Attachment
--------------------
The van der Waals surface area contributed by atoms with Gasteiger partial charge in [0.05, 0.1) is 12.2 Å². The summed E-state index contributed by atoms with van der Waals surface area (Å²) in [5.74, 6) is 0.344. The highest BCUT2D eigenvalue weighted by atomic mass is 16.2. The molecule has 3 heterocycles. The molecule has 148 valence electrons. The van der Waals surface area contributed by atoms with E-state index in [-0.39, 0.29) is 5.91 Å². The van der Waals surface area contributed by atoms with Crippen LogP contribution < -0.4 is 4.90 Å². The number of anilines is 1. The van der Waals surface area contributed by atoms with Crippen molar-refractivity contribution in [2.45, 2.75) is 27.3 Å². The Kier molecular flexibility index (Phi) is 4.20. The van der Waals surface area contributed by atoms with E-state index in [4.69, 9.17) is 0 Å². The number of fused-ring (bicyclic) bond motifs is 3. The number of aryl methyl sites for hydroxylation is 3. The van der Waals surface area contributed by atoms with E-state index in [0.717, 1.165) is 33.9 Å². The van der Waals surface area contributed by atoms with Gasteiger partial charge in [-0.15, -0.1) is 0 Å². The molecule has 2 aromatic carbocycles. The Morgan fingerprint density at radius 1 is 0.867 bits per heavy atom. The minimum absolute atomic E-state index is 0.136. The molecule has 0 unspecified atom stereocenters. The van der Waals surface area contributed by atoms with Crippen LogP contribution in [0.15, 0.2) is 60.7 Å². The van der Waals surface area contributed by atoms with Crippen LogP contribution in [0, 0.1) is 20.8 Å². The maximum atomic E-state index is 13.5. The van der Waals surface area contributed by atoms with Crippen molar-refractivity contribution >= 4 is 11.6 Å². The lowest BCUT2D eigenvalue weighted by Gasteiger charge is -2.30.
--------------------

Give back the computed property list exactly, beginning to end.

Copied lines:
The van der Waals surface area contributed by atoms with Gasteiger partial charge in [0.05, 0.1) is 12.2 Å². The summed E-state index contributed by atoms with van der Waals surface area (Å²) in [5.74, 6) is 0.344. The highest BCUT2D eigenvalue weighted by atomic mass is 16.2. The molecule has 3 heterocycles. The molecule has 148 valence electrons. The van der Waals surface area contributed by atoms with E-state index in [-0.39, 0.29) is 5.91 Å². The van der Waals surface area contributed by atoms with Crippen LogP contribution < -0.4 is 4.90 Å². The number of anilines is 1. The van der Waals surface area contributed by atoms with Crippen molar-refractivity contribution in [2.45, 2.75) is 27.3 Å². The Kier molecular flexibility index (Phi) is 4.20. The van der Waals surface area contributed by atoms with E-state index in [4.69, 9.17) is 0 Å². The number of fused-ring (bicyclic) bond motifs is 3. The number of aryl methyl sites for hydroxylation is 3. The van der Waals surface area contributed by atoms with E-state index in [0.717, 1.165) is 33.9 Å². The van der Waals surface area contributed by atoms with Gasteiger partial charge in [-0.15, -0.1) is 0 Å². The molecule has 2 aromatic carbocycles. The Morgan fingerprint density at radius 1 is 0.867 bits per heavy atom. The minimum absolute atomic E-state index is 0.136. The molecule has 0 unspecified atom stereocenters. The van der Waals surface area contributed by atoms with Crippen LogP contribution in [0.15, 0.2) is 60.7 Å². The van der Waals surface area contributed by atoms with Crippen LogP contribution in [0, 0.1) is 20.8 Å². The maximum atomic E-state index is 13.5. The van der Waals surface area contributed by atoms with Crippen molar-refractivity contribution >= 4 is 11.6 Å². The lowest BCUT2D eigenvalue weighted by Gasteiger charge is -2.30.